On Sunday I spent the whole day in the train writing the guide book to Baghdad, which I finished - with the exception of a hour when I lunched with Col. Slater who was in the train. I wrote 11 foolscap pages and then for the last 2 hours busied myself in a novel. We got in at 6.15 only 1 and a half hours late.

On Monday I had to write the fortnightly report for the Sec. of State which took from 8.15 till 5. So that was that.

I had a dinner party in the evening to meet a Mrs Harrison, an American traveller and writer and an exceptionally brilliant woman. She had just come from Turkey and told us a most interesting tale. I asked Ken, Iltyd Clayton and Lionel Smith and it was a rather remarkable evening.

Next day she spent two hours in my office while I got the rest of the details. I think I'll send you next week a copy of the report I've given to H.E. It's time, at least, sur le vif.

It so happened that I had her to dinner again on Tuesday for I was giving a dinner party for a ball at the Residency and the wife of my colleague in the office, Mr Channing Pearce, fell in[?] and dropped out. So I asked Mrs H. and took her to the ball - H.E. wanted to see her. I never had such an uproarious dinner party - she was extraordinarily amusing but the tales she then told us don't appear in the report. They would make the hoariest official blush. The other convives were Ken, Mr. C. Pearce, and two airmen, Wing Commander Bradley and Sqadron Leader Peck. I put her opposite me, and the two airmen on either side of her and they lent [sic] forward till they almost touched, so engrossed were they, while Ken, Mr C.P. and I rocked with laughter.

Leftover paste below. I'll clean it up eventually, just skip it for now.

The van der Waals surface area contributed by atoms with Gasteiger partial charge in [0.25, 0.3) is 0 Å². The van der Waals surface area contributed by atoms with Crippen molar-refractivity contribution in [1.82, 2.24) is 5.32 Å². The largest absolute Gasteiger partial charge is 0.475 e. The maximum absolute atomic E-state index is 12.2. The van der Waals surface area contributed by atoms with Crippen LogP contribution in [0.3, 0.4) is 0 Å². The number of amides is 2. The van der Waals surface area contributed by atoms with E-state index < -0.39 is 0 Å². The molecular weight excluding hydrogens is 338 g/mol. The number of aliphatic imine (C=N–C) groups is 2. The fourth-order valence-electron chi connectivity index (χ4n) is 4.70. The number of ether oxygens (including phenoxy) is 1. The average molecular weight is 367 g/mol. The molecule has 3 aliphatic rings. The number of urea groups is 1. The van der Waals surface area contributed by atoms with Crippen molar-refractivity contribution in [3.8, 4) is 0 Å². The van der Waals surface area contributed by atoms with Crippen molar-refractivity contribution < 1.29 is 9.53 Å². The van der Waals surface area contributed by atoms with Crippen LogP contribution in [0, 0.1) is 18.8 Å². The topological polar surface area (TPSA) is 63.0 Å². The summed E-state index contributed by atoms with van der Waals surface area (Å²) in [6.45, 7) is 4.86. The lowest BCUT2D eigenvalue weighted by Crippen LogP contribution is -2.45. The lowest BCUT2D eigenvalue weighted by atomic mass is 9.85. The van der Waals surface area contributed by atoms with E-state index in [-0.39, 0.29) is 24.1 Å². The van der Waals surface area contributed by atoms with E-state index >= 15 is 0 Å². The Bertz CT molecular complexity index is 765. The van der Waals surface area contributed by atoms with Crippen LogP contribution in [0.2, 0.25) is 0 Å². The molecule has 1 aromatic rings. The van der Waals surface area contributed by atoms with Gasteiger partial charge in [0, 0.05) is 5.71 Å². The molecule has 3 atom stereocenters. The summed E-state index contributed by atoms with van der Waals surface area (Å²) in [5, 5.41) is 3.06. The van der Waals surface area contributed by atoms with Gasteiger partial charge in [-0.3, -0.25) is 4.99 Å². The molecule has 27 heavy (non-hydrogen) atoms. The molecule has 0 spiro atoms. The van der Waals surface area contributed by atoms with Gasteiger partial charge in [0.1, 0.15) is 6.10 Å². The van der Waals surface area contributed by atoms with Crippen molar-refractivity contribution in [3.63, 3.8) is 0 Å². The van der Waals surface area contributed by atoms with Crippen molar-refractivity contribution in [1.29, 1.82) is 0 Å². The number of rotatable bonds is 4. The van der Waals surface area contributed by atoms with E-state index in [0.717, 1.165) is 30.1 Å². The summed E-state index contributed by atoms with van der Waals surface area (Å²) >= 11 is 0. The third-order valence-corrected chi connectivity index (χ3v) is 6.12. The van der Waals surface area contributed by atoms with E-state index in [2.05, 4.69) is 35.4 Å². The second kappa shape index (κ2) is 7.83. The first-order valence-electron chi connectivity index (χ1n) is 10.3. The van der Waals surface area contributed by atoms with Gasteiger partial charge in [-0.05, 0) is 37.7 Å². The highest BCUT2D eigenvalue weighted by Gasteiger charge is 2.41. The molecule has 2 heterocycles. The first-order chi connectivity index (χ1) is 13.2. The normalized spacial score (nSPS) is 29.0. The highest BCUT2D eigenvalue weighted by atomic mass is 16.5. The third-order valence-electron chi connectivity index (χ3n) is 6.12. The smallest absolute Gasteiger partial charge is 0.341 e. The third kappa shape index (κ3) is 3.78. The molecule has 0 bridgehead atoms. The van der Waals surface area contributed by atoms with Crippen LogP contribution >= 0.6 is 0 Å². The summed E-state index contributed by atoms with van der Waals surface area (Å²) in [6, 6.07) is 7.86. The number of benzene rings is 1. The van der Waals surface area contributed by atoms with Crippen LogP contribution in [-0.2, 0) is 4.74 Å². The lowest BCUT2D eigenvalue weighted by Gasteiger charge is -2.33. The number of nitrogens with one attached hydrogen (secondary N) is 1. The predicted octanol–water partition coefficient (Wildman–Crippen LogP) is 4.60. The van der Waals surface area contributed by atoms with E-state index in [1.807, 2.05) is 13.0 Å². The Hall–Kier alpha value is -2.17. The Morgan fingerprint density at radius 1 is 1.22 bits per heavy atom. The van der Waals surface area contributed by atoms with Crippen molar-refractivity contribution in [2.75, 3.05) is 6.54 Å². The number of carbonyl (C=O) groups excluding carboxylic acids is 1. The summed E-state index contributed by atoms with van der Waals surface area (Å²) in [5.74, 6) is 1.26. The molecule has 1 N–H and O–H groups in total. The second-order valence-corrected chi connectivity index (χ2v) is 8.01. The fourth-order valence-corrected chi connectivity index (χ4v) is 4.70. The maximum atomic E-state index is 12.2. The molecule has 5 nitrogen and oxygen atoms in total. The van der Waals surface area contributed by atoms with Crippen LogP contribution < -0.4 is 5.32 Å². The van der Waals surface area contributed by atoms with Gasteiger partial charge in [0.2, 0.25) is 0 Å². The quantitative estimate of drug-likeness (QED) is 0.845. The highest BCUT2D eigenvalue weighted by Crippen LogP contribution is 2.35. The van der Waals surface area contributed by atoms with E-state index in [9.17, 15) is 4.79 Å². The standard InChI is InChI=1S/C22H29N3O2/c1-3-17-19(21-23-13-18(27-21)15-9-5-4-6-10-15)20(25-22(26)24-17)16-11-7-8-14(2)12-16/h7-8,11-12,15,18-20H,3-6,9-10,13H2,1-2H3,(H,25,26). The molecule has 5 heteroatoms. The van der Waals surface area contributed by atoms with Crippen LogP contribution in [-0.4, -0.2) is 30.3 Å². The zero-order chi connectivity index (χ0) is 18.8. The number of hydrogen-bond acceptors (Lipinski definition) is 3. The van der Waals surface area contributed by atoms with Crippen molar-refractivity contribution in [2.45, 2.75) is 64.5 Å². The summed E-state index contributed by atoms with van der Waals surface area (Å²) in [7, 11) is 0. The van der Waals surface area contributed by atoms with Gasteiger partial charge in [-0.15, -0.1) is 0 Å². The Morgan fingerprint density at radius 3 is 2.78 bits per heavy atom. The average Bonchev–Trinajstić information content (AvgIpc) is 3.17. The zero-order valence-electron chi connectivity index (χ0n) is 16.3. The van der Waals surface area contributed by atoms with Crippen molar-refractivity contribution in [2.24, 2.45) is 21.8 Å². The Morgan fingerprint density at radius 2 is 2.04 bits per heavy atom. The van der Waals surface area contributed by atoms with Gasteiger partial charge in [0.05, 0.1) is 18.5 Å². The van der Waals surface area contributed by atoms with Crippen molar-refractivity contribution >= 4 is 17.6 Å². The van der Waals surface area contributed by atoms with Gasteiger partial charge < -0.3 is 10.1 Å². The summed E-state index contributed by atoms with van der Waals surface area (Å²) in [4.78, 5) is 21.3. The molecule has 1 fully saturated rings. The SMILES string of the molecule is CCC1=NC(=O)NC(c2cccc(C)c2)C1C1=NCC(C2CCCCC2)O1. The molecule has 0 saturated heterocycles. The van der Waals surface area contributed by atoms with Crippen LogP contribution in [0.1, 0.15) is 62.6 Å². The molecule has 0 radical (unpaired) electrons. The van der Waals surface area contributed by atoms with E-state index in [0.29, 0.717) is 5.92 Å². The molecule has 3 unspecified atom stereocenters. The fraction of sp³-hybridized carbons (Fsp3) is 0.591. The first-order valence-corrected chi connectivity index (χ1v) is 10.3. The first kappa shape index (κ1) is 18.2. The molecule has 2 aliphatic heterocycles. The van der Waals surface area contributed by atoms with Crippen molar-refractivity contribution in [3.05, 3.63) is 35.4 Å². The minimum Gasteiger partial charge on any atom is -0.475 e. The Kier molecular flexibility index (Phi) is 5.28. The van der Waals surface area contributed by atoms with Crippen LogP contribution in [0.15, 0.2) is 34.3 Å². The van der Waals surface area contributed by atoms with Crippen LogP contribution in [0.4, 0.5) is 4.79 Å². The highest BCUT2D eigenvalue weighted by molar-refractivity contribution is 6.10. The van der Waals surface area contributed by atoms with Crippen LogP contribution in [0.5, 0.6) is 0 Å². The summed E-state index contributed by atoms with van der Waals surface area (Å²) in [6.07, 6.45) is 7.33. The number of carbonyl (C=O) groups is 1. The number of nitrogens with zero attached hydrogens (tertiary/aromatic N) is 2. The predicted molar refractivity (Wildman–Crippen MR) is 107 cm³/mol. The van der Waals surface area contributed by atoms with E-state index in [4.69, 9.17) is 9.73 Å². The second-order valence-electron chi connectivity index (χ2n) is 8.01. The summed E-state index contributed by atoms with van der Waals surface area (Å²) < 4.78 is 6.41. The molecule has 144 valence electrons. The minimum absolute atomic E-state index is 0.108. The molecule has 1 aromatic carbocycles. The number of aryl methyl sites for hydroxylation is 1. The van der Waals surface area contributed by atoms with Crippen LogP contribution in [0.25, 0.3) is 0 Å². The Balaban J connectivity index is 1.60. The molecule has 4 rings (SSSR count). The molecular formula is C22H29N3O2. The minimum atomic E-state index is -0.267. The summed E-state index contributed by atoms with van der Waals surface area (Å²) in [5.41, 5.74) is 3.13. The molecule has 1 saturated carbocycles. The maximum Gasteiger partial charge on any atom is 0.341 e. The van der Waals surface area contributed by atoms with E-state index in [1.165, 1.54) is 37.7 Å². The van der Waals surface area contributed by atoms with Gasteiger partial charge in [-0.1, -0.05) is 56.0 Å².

The ball was at 9.30 so reluctantly we had to go. I introduced her to everyone and she had a great success. She is very handsome too. I know nothing of the late (?) Harrison.

I was quite amused at the ball, but at 12.30 I went home, knowing that I had a heavy day today. And I had. Bernard has gone away on a few days' local leave and we have terrific problems what with the antics of the Kamalists about the Khalifate and the determination of King Husain to declare himself Khalif - if this hasn't happened by the time you get this letter, treat it as confidential. I had tea with H.M. {about it} yesterday. He is being very sensible about it. He's not going to proclaim Husain here but to leave it to the people to decide. I bet they won't proclaim him. But what is going to happen no one knows - in India, in the rest of the Islamic world. The bottom falls out.

Fortunately Sir Henry likes working with me so I step lightly into Bernard's place, but I miss him dreadfully to talk about things.

The overwhelming local excitement has been the elections. They have gone very well and we've a romping majority for the ratification of the treaty. But for all that I foresee difficulties (private, this is). There are clouds blowing up, rifts and manoeuvres for popularity. One has to keep one's eyes skinned.

I find this a tiring process and this afternoon when I left the office I felt dead beat. Now I'm dining with the J.M. Wilsons so I must go and dress.

Haji Naji is one of the deputies for Baghdad. He's enchanted; so am I.